Hammarlund HQ-160 Communications Receiver (1958)
Hammarlund S-200 Speaker (1958)
When a fellow collector offered me this Hammarlund radio with
a matching speaker and its original manual, I just couldn't pass
it up, even though it's quite similar to my Hammarlund
There's not much to say about its condition, except that it's
wonderful. This radio performs beautifully, and, except for
cleaning inside and out, I haven't done a thing to it.
Like the HQ-180AC, this is a general-coverage receiver, using
six bands to cover all frequencies between .54 Mhz and 31 Mhz.
Although the circuitry inside is quite different, both radios
have similar functions. Both allow CW (code) and SSB (single
sideband) listening, as well as AM. Both feature a slot filter
for rejecting intefering signals, crystal-controlled calibration,
AVC (automatic volume control), ANL (automatic noise-limiting
circuit), and an antenna trimmer to match your antenna's
The next photo shows the HQ-160 in operation (click the photo for a larger view).
Here are two views of the interior.
Here's the tube lineup for this thirteen-bottle rig.
Detector, Noise Limiter, Delayed AVC Rectifier
First AF amplifier
Getting the matching speaker for this radio was a real bonus
from the standpoint of authenticity.
As you can see in the
first photo, the speaker is a large oval type, mounted diagonally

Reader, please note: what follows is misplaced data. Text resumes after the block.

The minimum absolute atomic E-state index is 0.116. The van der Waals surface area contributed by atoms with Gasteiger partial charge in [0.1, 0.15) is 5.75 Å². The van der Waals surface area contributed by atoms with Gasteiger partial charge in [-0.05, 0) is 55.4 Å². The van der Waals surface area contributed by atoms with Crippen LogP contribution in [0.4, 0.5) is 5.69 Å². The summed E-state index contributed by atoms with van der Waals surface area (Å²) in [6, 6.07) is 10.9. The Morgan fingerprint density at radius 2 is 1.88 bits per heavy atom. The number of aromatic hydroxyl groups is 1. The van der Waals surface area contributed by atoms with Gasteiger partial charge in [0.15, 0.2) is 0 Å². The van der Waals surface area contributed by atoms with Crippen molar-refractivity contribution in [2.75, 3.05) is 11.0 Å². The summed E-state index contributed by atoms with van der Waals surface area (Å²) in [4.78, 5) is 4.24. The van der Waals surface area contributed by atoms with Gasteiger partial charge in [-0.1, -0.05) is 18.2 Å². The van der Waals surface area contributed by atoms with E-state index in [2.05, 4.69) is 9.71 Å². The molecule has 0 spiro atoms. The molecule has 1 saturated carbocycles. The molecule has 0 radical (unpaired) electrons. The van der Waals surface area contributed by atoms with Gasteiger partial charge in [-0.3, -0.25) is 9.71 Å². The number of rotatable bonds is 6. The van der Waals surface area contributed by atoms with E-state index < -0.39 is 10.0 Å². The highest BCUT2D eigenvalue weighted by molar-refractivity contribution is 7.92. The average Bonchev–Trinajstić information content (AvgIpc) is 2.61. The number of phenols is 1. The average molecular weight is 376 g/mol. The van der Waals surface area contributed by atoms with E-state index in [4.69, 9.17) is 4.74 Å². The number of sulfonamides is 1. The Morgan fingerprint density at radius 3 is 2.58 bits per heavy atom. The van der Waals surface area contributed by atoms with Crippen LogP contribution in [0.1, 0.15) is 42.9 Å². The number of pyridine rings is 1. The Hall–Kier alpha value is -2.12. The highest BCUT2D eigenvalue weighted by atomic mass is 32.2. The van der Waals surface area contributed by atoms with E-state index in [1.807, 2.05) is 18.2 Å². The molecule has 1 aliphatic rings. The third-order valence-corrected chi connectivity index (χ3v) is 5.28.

inside a grey metal cabinet. The famous Hammarlund logo appears
on a cast metal medallion at the lower right. The fabric pattern
on the speaker grille, with sparkly swirls, is almost impossible
to duplicate, so it's a real treat to find one in original, undamaged condition.
I initially had some doubts about the sound quality of a metal
cabinet, but this speaker sounds quite good. Hammarlunds of this
type use a 3.2-ohm speaker. Although you can get by with an
8-ohm speaker, the 3.2-ohm speaker
is a better match, producing higher volume at the same audio
I normally place the speaker on the floor, not atop the radio
as shown in the photo. A thirteen-tube radio generates plenty of
heat, so you should avoid putting anything on top of its
I've also been told that the vibration from a
speaker on the cabinet can degrade performance by setting up
rogue oscillations in the tubes. That's why you should never
succumb to the temption to mount a speaker inside the cabinet of
a boatanchor—not to mention that you might go to Hell for
drilling holes in a fine old radio!
After owning this receiver for several years, I sold it to a fellow
collector in 2005. The price was $300 plus the cost of shipping.